The Movement Towards An On-Campus Stadium

The Prairie Opinion. Art by Chris Brockman.

The Prairie Opinion. Art by Chris Brockman.

Since its completion in 1959, Kimbrough Memorial Stadium (known at that time as the Buffalo Bowl) has been the home for Buffalo Football. Its seating capacity is over 20,000, the largest stadium in NCAA Division II. However, with the building of new facilities, such as the First United Bank Center, the Buffalo Athletic Park, and the more recent Bain Athletic Center, Kimbrough, along with The Box, are going to be the next projects that the University looks at going forward.

Yet WT has found itself at a crossroads with facing the future of the historic venue. Should it get behind a contemporary renovation of Kimbrough or should WT venture into a brand new football stadium made of brick and steel?

Although Kimbrough has served as the home for Buff Football as well as Canyon Independent School District football and soccer, most consider it as a historical facility in its own right. And it is, don’t get me wrong, but even if Kimbrough got the improvements it needs, it will only be a matter of time before the venue lags behind once more. Also, Kimbrough possesses no other purposes than to host high school soccer matches and football games. It cannot host large scale concerts and the like, and as a former assistant to a sound technician for these large musical gatherings, it would a pain to haul sound equipment up and down the steep slopes that Kimbrough is known for. Also, around the time of construction, builders and architects didn’t have a handicap friendly facility in mind. This also shows that Kimbrough is indeed behind the times.

“Kimbrough is more than 50 years old and can’t last forever without substantial renovations,” WT Athletic Director Michael McBroom said. “I can go on as to the benefits of an on-campus stadium. I can’t really do so with Kimbrough, outside of preserving its history.”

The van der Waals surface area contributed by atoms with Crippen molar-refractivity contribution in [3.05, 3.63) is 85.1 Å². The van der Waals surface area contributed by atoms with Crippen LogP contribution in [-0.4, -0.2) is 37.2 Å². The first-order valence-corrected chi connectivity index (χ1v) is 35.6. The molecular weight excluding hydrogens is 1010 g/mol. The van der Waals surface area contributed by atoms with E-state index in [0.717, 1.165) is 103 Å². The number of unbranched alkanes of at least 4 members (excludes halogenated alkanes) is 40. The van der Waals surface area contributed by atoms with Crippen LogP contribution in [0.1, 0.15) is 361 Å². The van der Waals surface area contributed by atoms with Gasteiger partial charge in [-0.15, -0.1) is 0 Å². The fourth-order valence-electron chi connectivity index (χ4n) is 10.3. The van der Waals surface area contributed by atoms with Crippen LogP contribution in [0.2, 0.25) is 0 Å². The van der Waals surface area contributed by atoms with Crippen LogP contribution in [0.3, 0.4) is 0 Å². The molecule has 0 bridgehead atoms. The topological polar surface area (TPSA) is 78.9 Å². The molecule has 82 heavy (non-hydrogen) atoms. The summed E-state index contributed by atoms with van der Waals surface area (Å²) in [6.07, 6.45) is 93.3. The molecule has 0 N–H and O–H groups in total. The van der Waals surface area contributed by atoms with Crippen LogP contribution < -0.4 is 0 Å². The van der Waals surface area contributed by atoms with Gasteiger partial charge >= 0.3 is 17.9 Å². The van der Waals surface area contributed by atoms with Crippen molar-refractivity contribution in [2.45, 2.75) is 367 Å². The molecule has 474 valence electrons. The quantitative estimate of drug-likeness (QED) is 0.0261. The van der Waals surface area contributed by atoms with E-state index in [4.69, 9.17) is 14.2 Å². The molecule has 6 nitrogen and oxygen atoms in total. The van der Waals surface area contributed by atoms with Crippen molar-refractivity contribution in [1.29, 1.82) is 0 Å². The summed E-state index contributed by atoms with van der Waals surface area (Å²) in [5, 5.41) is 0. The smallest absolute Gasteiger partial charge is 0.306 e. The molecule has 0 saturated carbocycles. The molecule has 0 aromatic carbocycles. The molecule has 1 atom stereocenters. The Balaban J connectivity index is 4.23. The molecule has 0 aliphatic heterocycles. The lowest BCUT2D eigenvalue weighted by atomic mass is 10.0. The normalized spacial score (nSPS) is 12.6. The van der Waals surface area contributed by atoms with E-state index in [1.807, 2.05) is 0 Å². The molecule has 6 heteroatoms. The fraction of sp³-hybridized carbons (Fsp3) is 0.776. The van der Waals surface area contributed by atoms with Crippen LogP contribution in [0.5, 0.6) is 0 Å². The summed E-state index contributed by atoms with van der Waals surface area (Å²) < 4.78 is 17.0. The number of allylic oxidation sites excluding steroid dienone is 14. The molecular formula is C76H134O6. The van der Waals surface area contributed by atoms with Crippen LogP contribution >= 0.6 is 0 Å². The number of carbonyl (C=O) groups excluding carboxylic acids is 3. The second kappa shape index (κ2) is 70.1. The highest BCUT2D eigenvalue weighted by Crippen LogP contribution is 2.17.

Now, I do not want Kimbrough to be simply left by the wayside. In fact, it serves as a great venue for the needs of the C.I.S.D. I do feel that it’s time for WT to forge an identity of its own with an on-campus stadium of its own. Being built from the ground up, a new Buffalo tradition can be built from the ground up.

Imagine a modern venue built with steel and brick, south of the President’s Home on the eastern side of the Buffalo Athletic Park. Imagine a horseshoe configuration that can expand to hold up to 20,000 supporters, creating a true home-field advantage for the Buffaloes.  Imagine a “Walk of Champions”, a walkway leading from Bain all the way to the new stadium where tailgating fans and students can greet the players as they pass on route to victory. Think of this avenue as reminiscent of “The Grove” (instead lined with the likes of Lacebark Elm and Chinese Pistache rather than ancient oaks and elms) at the University of Mississippi. This new tradition would entice recruits to visit WT.

Now, if this stadium comes into being, it will be a long time coming. According to McBroom, “there are no plans to tackle this issue right now and something that will be addressed years from now, nothing in the foreseeable future.”

Even if the issue cannot be tackled anytime soon, I believe that it is a necessity down the road. Not only will the University reap its benefits both in the short term and long term, but it would be a venue that alumni, students and fans would be proud of.

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About Tyler Anderson

Tyler is currently the Co-editor of The Prairie. Tyler has spent time with The Prairie as a sports reporter, assistant editor and interim editor. He manages the print edition of the paper as well as sports. Tyler is a senior broadcast journalism major. He is a member of the Society of Professional Journalism.

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